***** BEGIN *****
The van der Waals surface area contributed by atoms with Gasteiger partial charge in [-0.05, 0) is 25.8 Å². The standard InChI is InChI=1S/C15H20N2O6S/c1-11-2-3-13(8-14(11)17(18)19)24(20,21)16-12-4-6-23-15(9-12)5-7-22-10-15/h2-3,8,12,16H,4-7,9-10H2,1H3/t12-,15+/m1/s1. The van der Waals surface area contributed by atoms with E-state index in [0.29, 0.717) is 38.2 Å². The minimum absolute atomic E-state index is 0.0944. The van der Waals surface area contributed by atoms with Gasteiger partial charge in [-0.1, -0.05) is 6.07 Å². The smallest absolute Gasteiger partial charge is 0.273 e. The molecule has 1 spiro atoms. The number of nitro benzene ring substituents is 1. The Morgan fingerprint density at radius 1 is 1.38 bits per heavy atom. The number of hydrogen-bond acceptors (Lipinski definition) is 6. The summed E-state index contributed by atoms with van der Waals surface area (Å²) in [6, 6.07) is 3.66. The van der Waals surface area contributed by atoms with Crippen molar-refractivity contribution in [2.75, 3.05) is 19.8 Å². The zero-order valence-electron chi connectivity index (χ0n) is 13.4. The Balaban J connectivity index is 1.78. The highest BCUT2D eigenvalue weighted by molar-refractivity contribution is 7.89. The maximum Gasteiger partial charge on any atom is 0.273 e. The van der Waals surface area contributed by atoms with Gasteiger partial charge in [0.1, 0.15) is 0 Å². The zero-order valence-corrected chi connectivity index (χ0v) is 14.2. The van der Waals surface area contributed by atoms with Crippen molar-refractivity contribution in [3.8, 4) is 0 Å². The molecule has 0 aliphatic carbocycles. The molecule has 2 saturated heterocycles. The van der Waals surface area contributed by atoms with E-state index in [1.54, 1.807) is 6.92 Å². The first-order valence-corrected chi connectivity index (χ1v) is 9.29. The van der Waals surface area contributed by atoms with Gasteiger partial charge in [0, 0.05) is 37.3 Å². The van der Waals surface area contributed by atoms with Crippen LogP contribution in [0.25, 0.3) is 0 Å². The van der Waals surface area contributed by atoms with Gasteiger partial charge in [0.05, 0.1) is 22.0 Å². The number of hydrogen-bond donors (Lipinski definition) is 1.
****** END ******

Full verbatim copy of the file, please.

The van der Waals surface area contributed by atoms with Gasteiger partial charge in [-0.05, 0) is 25.8 Å². The standard InChI is InChI=1S/C15H20N2O6S/c1-11-2-3-13(8-14(11)17(18)19)24(20,21)16-12-4-6-23-15(9-12)5-7-22-10-15/h2-3,8,12,16H,4-7,9-10H2,1H3/t12-,15+/m1/s1. The van der Waals surface area contributed by atoms with E-state index in [0.29, 0.717) is 38.2 Å². The minimum absolute atomic E-state index is 0.0944. The van der Waals surface area contributed by atoms with Gasteiger partial charge in [-0.1, -0.05) is 6.07 Å². The smallest absolute Gasteiger partial charge is 0.273 e. The molecule has 1 spiro atoms. The number of nitro benzene ring substituents is 1. The Morgan fingerprint density at radius 1 is 1.38 bits per heavy atom. The number of hydrogen-bond acceptors (Lipinski definition) is 6. The summed E-state index contributed by atoms with van der Waals surface area (Å²) in [6, 6.07) is 3.66. The van der Waals surface area contributed by atoms with Crippen molar-refractivity contribution in [2.75, 3.05) is 19.8 Å². The zero-order valence-electron chi connectivity index (χ0n) is 13.4. The Balaban J connectivity index is 1.78. The highest BCUT2D eigenvalue weighted by molar-refractivity contribution is 7.89. The maximum Gasteiger partial charge on any atom is 0.273 e. The van der Waals surface area contributed by atoms with Gasteiger partial charge in [0.1, 0.15) is 0 Å². The zero-order valence-corrected chi connectivity index (χ0v) is 14.2. The van der Waals surface area contributed by atoms with Crippen molar-refractivity contribution in [3.8, 4) is 0 Å². The molecule has 0 aliphatic carbocycles. The molecule has 2 saturated heterocycles. The van der Waals surface area contributed by atoms with E-state index in [1.54, 1.807) is 6.92 Å². The first-order valence-corrected chi connectivity index (χ1v) is 9.29. The van der Waals surface area contributed by atoms with Gasteiger partial charge in [0, 0.05) is 37.3 Å². The van der Waals surface area contributed by atoms with Crippen LogP contribution in [0.25, 0.3) is 0 Å². The van der Waals surface area contributed by atoms with Gasteiger partial charge in [0.05, 0.1) is 22.0 Å². The number of hydrogen-bond donors (Lipinski definition) is 1.